As far as student body politics are concerned, we have it pretty good.
Last December, a student news organization at a university in the midwest reported that the student body president resigned amidst an investigation into his conduct.
It was reported that he stole school property, set fire to alcohol in his hotel room on a state-funded trip, bullied and hazed a student senator, destroyed 800 copies of the student paper, violated a restraining order and intimidated student association employees who were being questioned in conjunction to an investigation about his conduct.
Presuming that he started in September, the guy didn’t waste any time.
Over the last decade, The Easterner has reported on some of the questionable student leadership decisions. Some examples include the $47,000 purchase of office furniture in 2005 and, prior to that, a 75-minute meeting, spontaneously voted as closed, where the main topic may have been the consumption of pizza.
The triumphs of the student government have not been few and far between, either. We’ve seen rallies against cuts to higher education, representation for students at Riverpoint and, my personal favorite, Eagle Cards that not only double as bus passes, but now are available for summer quarter students as well.
The present ASEWU council seems to have strong leadership, but since none of the student positions carry over from year to year, disaster or success is only one election away.
For the average student who has difficulty keeping up with studies and day-today life, one more thing to research and vote on is just one more thing to do. However, the ghosts of ASEWU past and present have been guarding over your ability to vote. Not only is voting as simple as logging in to vote.ewu.edu or finding an open kiosk on campus, but all the candidates have pop up windows with their pictures and their platforms right there. It’s the one-stop-shop of voting, right at the students’ fingertips.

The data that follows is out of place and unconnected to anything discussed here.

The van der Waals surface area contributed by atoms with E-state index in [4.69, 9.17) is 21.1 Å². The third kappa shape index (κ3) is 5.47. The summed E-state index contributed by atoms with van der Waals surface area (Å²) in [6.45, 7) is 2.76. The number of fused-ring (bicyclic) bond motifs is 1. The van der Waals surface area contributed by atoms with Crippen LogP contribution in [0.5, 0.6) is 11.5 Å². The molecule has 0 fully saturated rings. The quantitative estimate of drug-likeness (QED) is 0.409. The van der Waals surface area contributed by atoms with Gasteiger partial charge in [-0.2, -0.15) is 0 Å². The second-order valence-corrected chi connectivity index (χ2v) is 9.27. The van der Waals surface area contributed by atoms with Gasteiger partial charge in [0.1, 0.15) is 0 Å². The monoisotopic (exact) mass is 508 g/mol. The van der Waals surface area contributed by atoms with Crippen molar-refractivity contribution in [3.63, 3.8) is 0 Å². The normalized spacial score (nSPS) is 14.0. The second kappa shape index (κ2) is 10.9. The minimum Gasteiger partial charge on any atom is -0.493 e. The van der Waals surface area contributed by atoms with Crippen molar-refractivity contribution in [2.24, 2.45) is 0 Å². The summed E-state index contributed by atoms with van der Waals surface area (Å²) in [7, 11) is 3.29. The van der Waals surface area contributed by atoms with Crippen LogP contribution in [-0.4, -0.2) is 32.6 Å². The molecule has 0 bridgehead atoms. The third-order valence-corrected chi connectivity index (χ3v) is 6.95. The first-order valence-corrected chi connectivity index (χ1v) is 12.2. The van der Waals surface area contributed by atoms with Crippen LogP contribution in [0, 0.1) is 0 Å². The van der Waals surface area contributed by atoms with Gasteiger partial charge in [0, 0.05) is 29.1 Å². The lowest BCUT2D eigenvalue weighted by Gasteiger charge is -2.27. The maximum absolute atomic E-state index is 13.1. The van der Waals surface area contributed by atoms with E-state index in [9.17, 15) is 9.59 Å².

Unlike national elections, the voting store is only open 14 hours on one day. I’m not certain if that’s long enough to boost the percentage of voters from last year, which is a goal of student leadership.
The number of students who voted during the 14-hour primary was 1,240, which is 9.78 percent of the 12,130 students enrolled. The week following the primary, 1,429 people viewed the candidate baseball cards on The Easterner’s Facebook page.
Granted, many of the Facebook viewers might not be students, but if students were as excited about the elections as they are about what they find on Facebook, no one could say that voting was merely about cool-sounding names or popularity contests. The wisdom of the crowds would prevail and many of those who voted would feel a sense of accomplishment when their winning candidates succeeded in making EWU a better place for students.